Andrea Finds a Friend

Jay Brodell
10 min readOct 14, 2023

--

Andrea stopped her bike halfway up the long driveway and studied the chapel on the hill.

“A very non-denominational place, as one would expect in a building that serves all comers… or all goers,” she chortled.

Following telephone instructions, Andrea avoided the double-door main entrance and parked her bike outside a side door. Inside she received a warm greeting from the man she had spoken with on the telephone, a Mr. Norman.

“Just call me Chase,” he said, “and please join the other four people over here.”

She studied the room. Clearly, this was a phone room with padded stalls each containing a folding chair, a telephone and a notepad.

“This is where we make the money,” Chase said. “The idea is to find prospects for me and another salesperson. This is just like any other business. One has to be proactive and not let a possible customer slip away to the competition.”

The competition, Andrea found, was in this case the municipal cemetery on the other side of town. Green Gardens, her new employer, had an unimposing presence on the main highway, but the property opened up within the first 200 feet to a sprawling expanse of grass punctuated in some places by white headstones. Her job, she learned, was to make telephone calls to potential residents of Green Gardens.

“We are starting a special program of pre-need,” said Chase. “We are seeking veterans, Vietnam or the Gulf Wars … We’ve pretty well run out of Korean and World War II by now…and we will offer them a special deal of a double gravesite for the price of one. We’re not really selling real estate here. This is an insurance program, and we salespeople hold insurance licenses. You do not need one just for soliciting by phone. But you will get a commission if one of your prospects buys our pre-need package.”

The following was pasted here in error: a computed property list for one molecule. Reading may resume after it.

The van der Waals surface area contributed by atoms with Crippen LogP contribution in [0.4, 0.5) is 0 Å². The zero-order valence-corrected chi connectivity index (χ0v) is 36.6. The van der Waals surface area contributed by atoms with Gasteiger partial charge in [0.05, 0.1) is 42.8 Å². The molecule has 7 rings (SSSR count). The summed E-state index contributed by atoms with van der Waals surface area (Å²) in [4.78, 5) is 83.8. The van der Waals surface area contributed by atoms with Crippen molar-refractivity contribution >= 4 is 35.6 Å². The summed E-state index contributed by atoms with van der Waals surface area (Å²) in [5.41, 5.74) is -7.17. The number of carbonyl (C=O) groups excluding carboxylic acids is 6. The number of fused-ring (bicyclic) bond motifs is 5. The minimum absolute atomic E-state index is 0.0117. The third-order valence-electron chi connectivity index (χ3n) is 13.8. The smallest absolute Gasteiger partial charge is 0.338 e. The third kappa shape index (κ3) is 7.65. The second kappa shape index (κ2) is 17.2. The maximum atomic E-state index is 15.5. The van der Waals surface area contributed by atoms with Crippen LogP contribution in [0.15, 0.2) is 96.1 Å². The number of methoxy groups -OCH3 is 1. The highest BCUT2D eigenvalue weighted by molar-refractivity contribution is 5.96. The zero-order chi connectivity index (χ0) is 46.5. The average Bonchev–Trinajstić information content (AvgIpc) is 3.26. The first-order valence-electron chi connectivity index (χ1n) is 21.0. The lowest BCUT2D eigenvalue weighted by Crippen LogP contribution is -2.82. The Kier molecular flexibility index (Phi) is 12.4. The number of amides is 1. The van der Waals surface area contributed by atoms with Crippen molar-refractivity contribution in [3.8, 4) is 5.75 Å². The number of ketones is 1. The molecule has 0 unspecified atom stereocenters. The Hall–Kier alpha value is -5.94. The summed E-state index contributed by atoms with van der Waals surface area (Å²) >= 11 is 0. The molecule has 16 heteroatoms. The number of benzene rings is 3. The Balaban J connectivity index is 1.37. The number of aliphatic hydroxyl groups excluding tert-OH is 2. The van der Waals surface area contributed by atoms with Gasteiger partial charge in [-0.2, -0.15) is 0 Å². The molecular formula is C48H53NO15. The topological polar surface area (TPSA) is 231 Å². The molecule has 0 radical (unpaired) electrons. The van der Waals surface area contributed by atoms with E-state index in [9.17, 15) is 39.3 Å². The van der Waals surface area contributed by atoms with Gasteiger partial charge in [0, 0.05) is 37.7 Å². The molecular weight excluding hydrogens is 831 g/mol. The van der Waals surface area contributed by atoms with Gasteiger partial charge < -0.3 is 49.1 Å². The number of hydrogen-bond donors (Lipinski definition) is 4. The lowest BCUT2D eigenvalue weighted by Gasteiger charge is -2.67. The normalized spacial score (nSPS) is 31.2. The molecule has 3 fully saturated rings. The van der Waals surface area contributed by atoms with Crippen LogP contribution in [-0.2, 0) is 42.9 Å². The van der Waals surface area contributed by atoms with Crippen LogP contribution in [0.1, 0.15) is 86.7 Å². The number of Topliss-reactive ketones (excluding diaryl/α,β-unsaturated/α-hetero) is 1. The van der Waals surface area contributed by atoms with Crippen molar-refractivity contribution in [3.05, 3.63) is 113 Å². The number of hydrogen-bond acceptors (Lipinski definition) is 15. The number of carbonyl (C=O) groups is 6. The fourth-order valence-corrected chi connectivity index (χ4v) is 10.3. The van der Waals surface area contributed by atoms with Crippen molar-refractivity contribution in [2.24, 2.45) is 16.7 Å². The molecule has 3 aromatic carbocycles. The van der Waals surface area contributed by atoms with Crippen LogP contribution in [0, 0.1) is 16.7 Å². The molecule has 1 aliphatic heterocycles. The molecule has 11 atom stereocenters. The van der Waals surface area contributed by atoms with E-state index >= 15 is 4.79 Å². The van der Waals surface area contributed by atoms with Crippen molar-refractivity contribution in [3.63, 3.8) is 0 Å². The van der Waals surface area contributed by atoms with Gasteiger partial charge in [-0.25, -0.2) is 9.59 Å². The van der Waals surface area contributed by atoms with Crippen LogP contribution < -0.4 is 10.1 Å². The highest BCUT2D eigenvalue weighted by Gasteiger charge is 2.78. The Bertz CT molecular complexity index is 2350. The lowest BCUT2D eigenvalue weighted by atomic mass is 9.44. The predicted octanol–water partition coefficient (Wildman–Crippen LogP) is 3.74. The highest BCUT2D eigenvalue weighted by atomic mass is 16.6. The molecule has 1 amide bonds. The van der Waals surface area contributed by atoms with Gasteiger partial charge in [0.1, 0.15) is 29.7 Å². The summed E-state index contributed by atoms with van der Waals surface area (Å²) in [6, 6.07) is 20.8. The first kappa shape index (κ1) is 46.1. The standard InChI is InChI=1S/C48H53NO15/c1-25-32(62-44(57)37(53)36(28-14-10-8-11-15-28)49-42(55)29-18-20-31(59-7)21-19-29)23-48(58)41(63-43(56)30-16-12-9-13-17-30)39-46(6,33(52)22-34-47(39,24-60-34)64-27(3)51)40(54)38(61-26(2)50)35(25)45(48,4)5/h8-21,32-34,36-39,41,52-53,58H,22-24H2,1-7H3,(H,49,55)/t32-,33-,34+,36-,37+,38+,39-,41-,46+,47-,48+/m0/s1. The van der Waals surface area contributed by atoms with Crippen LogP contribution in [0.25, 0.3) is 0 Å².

“I can do this,” Andrea said to herself. “After all, I need the money, or I’ll have to take out another student loan and put myself in debt for five more years.

She spotted the ad in the local newspaper seeking well-spoken individuals for part-time sales work. At first she thought that meant working in some kind of store. She had perhaps three hours a day to steal from her pursuit of a drama degree, and 10 to 12 hours a week at minimum wage would at least put Ramen on the table. The man she later learned was Chase outlined the job briefly on the telephone and invited her to her first sales meeting.

“I have a script here that you can use,” he told the assembled job seekers. “And all you have to do is set up a meeting sometime in the next two days. No longer than that. And then you fill out this slip and leave it for me. You have to be prepared to work by yourself because I either will be on the road selling or eating or sleeping,” he said. “I can’t work 24 hours a day.

When the time came to fill out a brief application, one of the four other persons, a man about 20, said he would have to think about it and left. Andrea mingled with the remaining trio, two young men and a woman. They shared names and picked out the workstation where they would begin making phone calls.

Andrea studied the script. It began:

“Hello. May I speak to the veteran in the household. We have a special opportunity.”

Chase later pointed out that about half the households in this small city have occupants who were veterans. The lists the team used in making the calls had been prepared especially for contacting older adults, he noted, adding: